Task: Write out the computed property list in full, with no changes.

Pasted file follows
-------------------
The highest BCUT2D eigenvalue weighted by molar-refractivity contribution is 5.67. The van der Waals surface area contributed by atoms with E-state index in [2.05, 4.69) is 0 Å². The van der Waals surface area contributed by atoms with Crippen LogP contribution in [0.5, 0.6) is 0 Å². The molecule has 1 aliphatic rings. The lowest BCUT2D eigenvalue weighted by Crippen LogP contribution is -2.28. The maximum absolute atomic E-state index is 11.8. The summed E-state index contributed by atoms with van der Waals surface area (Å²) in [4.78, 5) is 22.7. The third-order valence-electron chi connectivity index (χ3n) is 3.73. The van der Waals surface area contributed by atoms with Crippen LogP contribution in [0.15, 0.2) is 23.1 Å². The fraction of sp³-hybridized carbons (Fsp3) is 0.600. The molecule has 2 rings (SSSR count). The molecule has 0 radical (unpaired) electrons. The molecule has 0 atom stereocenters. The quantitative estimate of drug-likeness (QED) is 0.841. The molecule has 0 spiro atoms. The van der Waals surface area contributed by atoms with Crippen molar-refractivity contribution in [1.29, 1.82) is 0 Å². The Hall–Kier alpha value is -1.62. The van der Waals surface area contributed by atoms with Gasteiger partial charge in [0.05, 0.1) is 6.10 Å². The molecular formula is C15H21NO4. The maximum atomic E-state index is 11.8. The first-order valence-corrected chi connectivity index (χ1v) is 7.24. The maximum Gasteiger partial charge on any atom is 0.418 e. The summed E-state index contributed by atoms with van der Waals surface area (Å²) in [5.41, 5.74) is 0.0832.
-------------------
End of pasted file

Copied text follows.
The highest BCUT2D eigenvalue weighted by molar-refractivity contribution is 5.67. The van der Waals surface area contributed by atoms with E-state index in [2.05, 4.69) is 0 Å². The van der Waals surface area contributed by atoms with Crippen LogP contribution in [0.5, 0.6) is 0 Å². The molecule has 1 aliphatic rings. The lowest BCUT2D eigenvalue weighted by Crippen LogP contribution is -2.28. The maximum absolute atomic E-state index is 11.8. The summed E-state index contributed by atoms with van der Waals surface area (Å²) in [4.78, 5) is 22.7. The third-order valence-electron chi connectivity index (χ3n) is 3.73. The van der Waals surface area contributed by atoms with Crippen LogP contribution in [0.15, 0.2) is 23.1 Å². The fraction of sp³-hybridized carbons (Fsp3) is 0.600. The molecule has 2 rings (SSSR count). The molecule has 0 radical (unpaired) electrons. The molecule has 0 atom stereocenters. The quantitative estimate of drug-likeness (QED) is 0.841. The molecule has 0 spiro atoms. The van der Waals surface area contributed by atoms with Crippen molar-refractivity contribution in [1.29, 1.82) is 0 Å². The Hall–Kier alpha value is -1.62. The van der Waals surface area contributed by atoms with Gasteiger partial charge in [0.05, 0.1) is 6.10 Å². The molecular formula is C15H21NO4. The maximum atomic E-state index is 11.8. The first-order valence-corrected chi connectivity index (χ1v) is 7.24. The maximum Gasteiger partial charge on any atom is 0.418 e. The summed E-state index contributed by atoms with van der Waals surface area (Å²) in [5.41, 5.74) is 0.0832.